Evolutionary Ethics

PZ Myers has a confused Christ complex, apparently. He keeps rattling on about the question of whether Cho was motivated to kill because he believed he was god or because he was insufficiently atheist. Which could it be?

However, in this quote, Cho sounds a whole lot like Myers, Dawkins, or Darwinator:

“You pick out the Weak and the Defenseless and turbo-(expletive deleted) us for your own pleasure and put on faces of devout Christians in front of your parents and strangers,” it read. “You drink your vodka, share needles and go on your escapades on Saturday night and go to church on Sunday morning.”

He added: “You have to search high and low for the Weak and the Defenseless to taunt and terrorize on Monday.”

[Questions Linger, Associated Press, 4/21/07]

Can Cho really be condemned from the perspective of natural selection? I mean, he killed people who were incapable of defending themselves. He survived, they didn’t; what does that matter to evolutionary ethics? Then he killed himself, so evolution goes on.

Evolution is not actually presented as an ethical rationale for anything, or for that matter, against anything; it is presented merely as a process that is supposed to have occurred in the past. The modern liberal believers in the mythical evolution of the past, however, explicitly disavow its significance in the present, supposing that the magical appearance of humanlike thought led to a new paradigm. In the new paradigm, humans create their own reality, including the new biological reality in which natural selection plays no part.

At the moment when humans realized that they were evolved from animals, so we are told, they created a purely god-free, rational, egalitarian, gender-neutral, anti-imperialistic, racially diverse ethic valuing above all the ideal universal human, governed perfectly by the ideal universal state.

In this blissful condition of universal harmony, where perfect humanity is the measure of all things, the State shall wipe away all tears from their eyes; and there shall be no more death, neither sorrow, nor crying, neither shall there be any more pain: for the former things are passed away.


8 thoughts on “Evolutionary Ethics

  1. Psuedo-moral outrage by atheists is boring. Double boring is when they try and turn the moral tables when a Christian attacks them morally. Is Nietze the only honest atheist?

    If you’re inclined, and because you’re the human devourer of mass amounts of information, it would be nice to have a post from you that lists all the links to articles about Cho you’ve seen. You could keep adding to it and change the post date so it comes back to the top. And any links to related articles about mass killings would be fine too.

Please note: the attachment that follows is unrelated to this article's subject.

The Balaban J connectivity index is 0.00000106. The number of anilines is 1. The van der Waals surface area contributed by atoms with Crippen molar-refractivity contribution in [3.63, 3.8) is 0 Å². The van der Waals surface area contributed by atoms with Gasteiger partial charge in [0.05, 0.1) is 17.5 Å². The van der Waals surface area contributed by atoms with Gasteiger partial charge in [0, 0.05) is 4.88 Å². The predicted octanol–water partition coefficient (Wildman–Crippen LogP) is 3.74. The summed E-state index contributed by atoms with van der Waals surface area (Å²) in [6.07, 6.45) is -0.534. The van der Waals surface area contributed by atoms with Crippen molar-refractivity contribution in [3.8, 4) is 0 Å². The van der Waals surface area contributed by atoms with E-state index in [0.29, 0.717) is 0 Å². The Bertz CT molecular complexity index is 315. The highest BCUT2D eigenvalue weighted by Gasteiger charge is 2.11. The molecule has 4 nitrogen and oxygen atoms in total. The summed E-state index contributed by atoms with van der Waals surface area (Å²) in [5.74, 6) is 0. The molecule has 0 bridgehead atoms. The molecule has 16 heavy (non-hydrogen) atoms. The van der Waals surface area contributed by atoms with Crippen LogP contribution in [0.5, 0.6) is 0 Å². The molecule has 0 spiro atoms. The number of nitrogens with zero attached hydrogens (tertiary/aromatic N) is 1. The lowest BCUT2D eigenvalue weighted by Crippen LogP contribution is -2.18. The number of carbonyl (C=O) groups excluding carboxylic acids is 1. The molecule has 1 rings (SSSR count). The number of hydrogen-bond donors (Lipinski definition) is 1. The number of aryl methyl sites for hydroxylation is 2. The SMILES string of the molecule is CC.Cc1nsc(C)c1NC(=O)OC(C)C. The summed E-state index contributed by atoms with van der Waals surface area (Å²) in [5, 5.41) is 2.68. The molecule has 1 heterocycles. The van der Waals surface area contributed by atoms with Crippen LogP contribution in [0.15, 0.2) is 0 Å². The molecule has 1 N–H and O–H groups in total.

2. Hi Dave,

    I noticed the incoming link and followed it back here. You write well.

    I’m not sure I really follow what you’re saying.

    “Can Cho really be condemned from the perspective of natural selection?”

    I don’t know what kind of answer you’re looking for here. I would assume you’re implying that given our evolutionary history we don’t have a basis for morality?

    Check out Pinker’s “The Blank Slate” or “How the mind works” for some interesting insight on the impact of evolution on the human psyche.

    “The modern liberal believers in the mythical evolution of the past, however, explicitly disavow its significance in the present”

    Couple of interesting points here:
    1) Evolution is mythical
    2) Modern liberals disavow that evolution has any significance in the present.

    Regarding (1), how much investigation of evolution have you actually done? I can certainly understand that a religious person wouldn’t *want* to believe the bible is fallacious. If you have actual proof that evolution is flawed you will become one of the most famous people in the history of science.

    2) Again, I’m not sure what you mean here. Evolution is significant in the present. It completely shaped everything about the physiology of homo sapiens, including the brain. I find it hard to believe anyone would deny that, liberal or otherwise.

    Your blog is interesting and well written.


  3. Other people have recommended Pinker to me, so I keep thinking I should read him, but then some other book comes up. I’ll make sure he’s on the list to read eventually.

    I think there is certainly an evolutionary basis for morality, as Nietzsche clearly shows. I just don’t think it is a reason for condemning Cho.

    Really, though, my topic here is ethics as distinct from morality, because a naturalistic concept of evolution has nothing to say about individual moral agents.

    In this post I presuppose a narrative for human evolution lacking an empirical basis. It doesn’t have to be flawed at all; it simply cannot be demonstrated.

    A hundred years ago, one of the greatest liberal humanitarian causes was the effort to eliminate crime, mental illness, disease, and congenital disability using evolutionary principles. Many important activists gave impassioned pleas about the moral imperative to eliminate suffering forever.

    The modern liberal, however, explicitly denies the ethical value of biological natural selection for humans, and even claims that eugenics is somehow “immoral.”

    Among modern evolutionists, only the transhumanists and the objectivists have integrity in their beliefs on this point.

  4. it would be nice to have a post from you that lists all the links to articles about Cho you’ve seen

    I’ve created a category for it, but I’m not really interested in featuring it.

  5. Based on your follow up comment, I think I agree with you almost entirely.

    Agreement aside, I think I understand your position a lot better.

    Thanks for the clarification.

Instigate some pointless rambling

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